Despite the drama involved, it was a satisfying (and easy) project. And the selection process led to some powerful conversations.

My mom suggested that we switch out the photos every week, which made me smile. We’d never have the time or patience to switch things up that often, but it’s nice to know that we can change out the pictures every few months. For now, I’m enjoying our low-cost refresh.

Walls: Snowbound and Light French Gray, both by Sherwin Williams. Rug is from Wayfair.

spring house tour

After spring cleaning, I just had to bust out the camera and take some pictures! Grab a cup of coffee, and come on in.

Azaleas are a divisive flower, don’t you think? Are you pro- or anti-azalea? Every year I threaten to dig them up, and then they bloom and all is forgiven.

John built the outdoor couch, and I stained it with Varathane white wash. The outdoor white chair and the coffee table are from Article. I absolutely love the chair, but in my opinion the coffee table isn’t worth the money. The finish on the tabletop degraded very quickly, and we had to sand it off and re-stain it after a few months.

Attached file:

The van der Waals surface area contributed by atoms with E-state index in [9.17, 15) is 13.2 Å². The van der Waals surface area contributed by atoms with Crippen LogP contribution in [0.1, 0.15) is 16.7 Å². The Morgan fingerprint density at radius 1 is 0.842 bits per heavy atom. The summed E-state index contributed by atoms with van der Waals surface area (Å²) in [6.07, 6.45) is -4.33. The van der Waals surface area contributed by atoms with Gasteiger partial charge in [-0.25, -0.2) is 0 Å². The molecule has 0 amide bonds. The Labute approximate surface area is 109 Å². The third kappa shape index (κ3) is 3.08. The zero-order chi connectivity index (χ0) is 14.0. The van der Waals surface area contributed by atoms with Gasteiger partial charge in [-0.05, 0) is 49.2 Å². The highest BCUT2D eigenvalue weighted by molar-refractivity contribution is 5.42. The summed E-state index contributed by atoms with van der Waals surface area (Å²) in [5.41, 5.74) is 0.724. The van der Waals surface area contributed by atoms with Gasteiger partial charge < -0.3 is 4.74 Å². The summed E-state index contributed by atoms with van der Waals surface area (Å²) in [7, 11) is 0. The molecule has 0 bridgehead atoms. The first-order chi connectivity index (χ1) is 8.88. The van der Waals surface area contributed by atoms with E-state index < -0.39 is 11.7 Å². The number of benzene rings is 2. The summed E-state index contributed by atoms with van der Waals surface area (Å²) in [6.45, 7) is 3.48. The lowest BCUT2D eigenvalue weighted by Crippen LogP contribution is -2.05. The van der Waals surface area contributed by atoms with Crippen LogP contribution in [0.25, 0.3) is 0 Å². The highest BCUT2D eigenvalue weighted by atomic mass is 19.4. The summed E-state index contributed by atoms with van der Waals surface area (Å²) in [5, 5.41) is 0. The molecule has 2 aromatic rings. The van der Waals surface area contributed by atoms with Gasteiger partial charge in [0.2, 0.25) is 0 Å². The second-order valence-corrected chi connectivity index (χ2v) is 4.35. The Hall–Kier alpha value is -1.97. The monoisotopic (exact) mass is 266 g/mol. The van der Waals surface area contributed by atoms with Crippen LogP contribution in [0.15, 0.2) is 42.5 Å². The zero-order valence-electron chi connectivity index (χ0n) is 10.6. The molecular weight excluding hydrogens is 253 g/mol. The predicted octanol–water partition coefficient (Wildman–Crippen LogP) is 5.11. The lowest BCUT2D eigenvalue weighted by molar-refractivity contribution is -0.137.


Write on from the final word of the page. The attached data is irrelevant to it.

House: Bunglehouse Blue by Sherwin Williams

Door: Colonial Yellow by Sherwin Williams

The wallpaper in our entry is one of my favorite things. We live a few miles from DC, and the wallpaper is a vintage map of downtown DC by Swag Paper.

We found the card catalog at a junk store in rural Maryland. What a find! The back is falling apart, but we make it work. It’s a great spot to store spare keys, coupons, and all the other little things. For the drawer names, I “aged” cardstock paper by soaking it in black tea and air-drying it. My mom has the best penmanship so she wrote the names: “fire in the hole” (matches), “detritus,” “sticky and pointy” (scissors and tape), “bows and curls” (hair ties for little girls), “scriveners” (pens and pencils), and “Hollywood” (sunglasses).

And here’s our house mascot, Pearl. She thinks she owns the joint.

Door: Expressive Plum by Sherwin Williams

Wall: Imagine by Sherwin Williams

When I bought the house, this fireplace was painted a sickly mint green. I scraped most of the paint off the bricks and then used a chemical paint remover and wire brush to scrape paint from the mortar. Finally I used Sherwin Williams Alabaster paint, cut with 50% water, to whitewash the bricks and mortar. My mom sanded and stained the mantel. The faux jade plant is from Crate & Barrel, the nature photo is from a vacation a few years ago, and the charcoal drawing I found in my neighbor’s trash!